by Bruce Lindley McCormack, Princeton Seminary’s Charles Hodge Professor of Systematic Theology, 1/11/16.
It is a great pity that the question of whether Christians and Muslims worship the same God has come so forcibly to the center of attention for so many (on social media especially) through ongoing controversy at Wheaton College. The nature of that controversy is well-known and does not need to be rehearsed here. I say it is a pity because the issue is a theologically profound and complex one which admits of no obvious answer. It is a question worthy of engagement by the finest theological minds in our world today precisely because of its complexity. But it is also an issue with implications not only for inter-faith relations but also for inter-confessional relations. That is to say: how we answer the question, the charity or lack of charity with which we do so could very well have an impact on ecumenical relations long after the controversy at Wheaton has come to an end. So the stakes couldn’t be higher. My hope is that all of us would learn to admit that more than one answer can reasonably be given and that is a huge mistake to assume that anyone who gives a different answer than one’s own is automatically guilty of either bigotry or a betrayal of the gospel.
Before I turn to the issue, I should say that I have had great respect and appreciation for Wheaton College for a great many years. I have lectured there twice, preached in their chapel, and benefitted greatly from the privilege of teaching an extremely high number of their graduates here at Princeton Seminary during my twenty-five years here. My respect has only been increased by the comments made in recent days by Wheaton faculty (including Larycia Hawkins!) on social media. Wheaton’s “hype” is not exaggerated in my view. It is simply lovely to see so many non-theologians who read enough theology to comment so ably on theological questions. I have been, as a result, heartbroken to watch this happening; heartbroken most especially for Prof. Hawkins but heartbroken too for faculty, students, alums – and, indeed, administrators. My goal here is to do theology well. And by “well” I mean not only theology that is academically rigorous and responsible to Scripture and the history of the construction of orthodox understandings of God but theology that serves reconciliation and peace. How we do theology can be, at times, just as important than the content if only because how we do it will decide whether it can be heard by others.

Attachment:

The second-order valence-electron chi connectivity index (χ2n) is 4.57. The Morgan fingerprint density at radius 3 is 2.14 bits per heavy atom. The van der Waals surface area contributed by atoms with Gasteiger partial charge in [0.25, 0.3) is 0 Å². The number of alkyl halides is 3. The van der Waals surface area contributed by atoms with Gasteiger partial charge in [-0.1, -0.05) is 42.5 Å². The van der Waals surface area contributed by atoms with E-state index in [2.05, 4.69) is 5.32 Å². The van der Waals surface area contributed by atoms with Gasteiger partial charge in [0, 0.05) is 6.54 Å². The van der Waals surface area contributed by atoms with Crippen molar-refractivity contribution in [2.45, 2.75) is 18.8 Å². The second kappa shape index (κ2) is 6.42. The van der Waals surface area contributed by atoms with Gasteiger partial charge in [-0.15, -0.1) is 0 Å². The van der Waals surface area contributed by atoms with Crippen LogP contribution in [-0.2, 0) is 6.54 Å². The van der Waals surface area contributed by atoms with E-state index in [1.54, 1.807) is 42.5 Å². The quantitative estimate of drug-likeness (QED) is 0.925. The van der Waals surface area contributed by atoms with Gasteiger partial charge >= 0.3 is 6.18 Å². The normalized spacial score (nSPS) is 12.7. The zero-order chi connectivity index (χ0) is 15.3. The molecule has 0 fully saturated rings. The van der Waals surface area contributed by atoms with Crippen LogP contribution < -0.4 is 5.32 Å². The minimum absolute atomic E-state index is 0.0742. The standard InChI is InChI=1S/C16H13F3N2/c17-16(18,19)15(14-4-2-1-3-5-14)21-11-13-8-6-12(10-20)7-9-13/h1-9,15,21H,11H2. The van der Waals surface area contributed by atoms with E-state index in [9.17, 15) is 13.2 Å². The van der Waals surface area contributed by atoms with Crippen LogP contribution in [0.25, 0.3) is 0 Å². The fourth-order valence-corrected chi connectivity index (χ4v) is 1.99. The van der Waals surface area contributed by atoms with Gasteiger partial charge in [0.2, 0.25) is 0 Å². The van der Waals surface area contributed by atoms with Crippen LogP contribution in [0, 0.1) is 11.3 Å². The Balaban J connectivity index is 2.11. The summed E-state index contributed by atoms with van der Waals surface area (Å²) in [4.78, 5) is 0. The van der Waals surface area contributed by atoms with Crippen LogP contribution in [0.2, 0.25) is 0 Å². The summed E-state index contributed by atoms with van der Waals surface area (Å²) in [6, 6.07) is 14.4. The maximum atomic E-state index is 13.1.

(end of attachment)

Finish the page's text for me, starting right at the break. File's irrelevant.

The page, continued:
In what follows, my goal is to present what I take to be the best case that can be made on both sides of the “same God” question by one such as I (whose training is in the history of doctrine). I will begin with the negative answer and turn then to the positive answer. As this is a blog contribution and not an academic paper, I will not seek to defend every claim I make – though I would be happy to do so if pressed. I will simply say that my views on the range of theological topics relevant to this issue are the result of forty-three years of intensive engagement with historical and systematic theology, the last fifteen of which have been devoted specifically to the doctrine of God.
I. The Case for Rejecting the “Same God” Thesis
Those who think that “Allah” and the “God and Father of our Lord Jesus Christ” could not possibly be the same God defend their answer best on the following grounds. The doctrine of the Trinity is not one doctrine among others but the presupposition of all other Christian doctrines. It is this because triunity is not something added to “oneness” but is a description of what God is essentially. Put another way: the trinitarian relations are not laid on top of a divine essence which has been “established” metaphysically (i.e. in abstraction from those relations as a “fourth” beneath or behind the “persons”). The relations simply are what God is essentially. For that reason, as Karl Barth argued, it will not do to treat the “one God” before treating the “triunity” of God because everything that needs to be said about the “one God” needs to be conditioned by what is said about the Trinity. In support of these claims, Barth cites (among others) Johann Gerhard (the most significant orthodox Lutheran theologian of the early seventeenth century) and Herman Bavinck (a well-known modern Dutch theologian). “J. Gerhard writes of it: ‘whoever does not know the mystery of the Trinity does not know Him as He has revealed Himself in His Word’…” (Barth, The Göttingen Dogmatics, p.96. And from Bavinck: “‘The whole of Christianity, the whole of special revelation, stands and falls with the confession of God’s triunity. It is the heart of Christian faith, the root of all dogmas, the substance of the new covenant.’” (Ibid., p.97.). On this basis, Barth concludes “…it will not do to have God as a general concept within which the Christian God as he is basically known in the doctrine of the Trinity is only a special case” (Ibid., pp.97-8).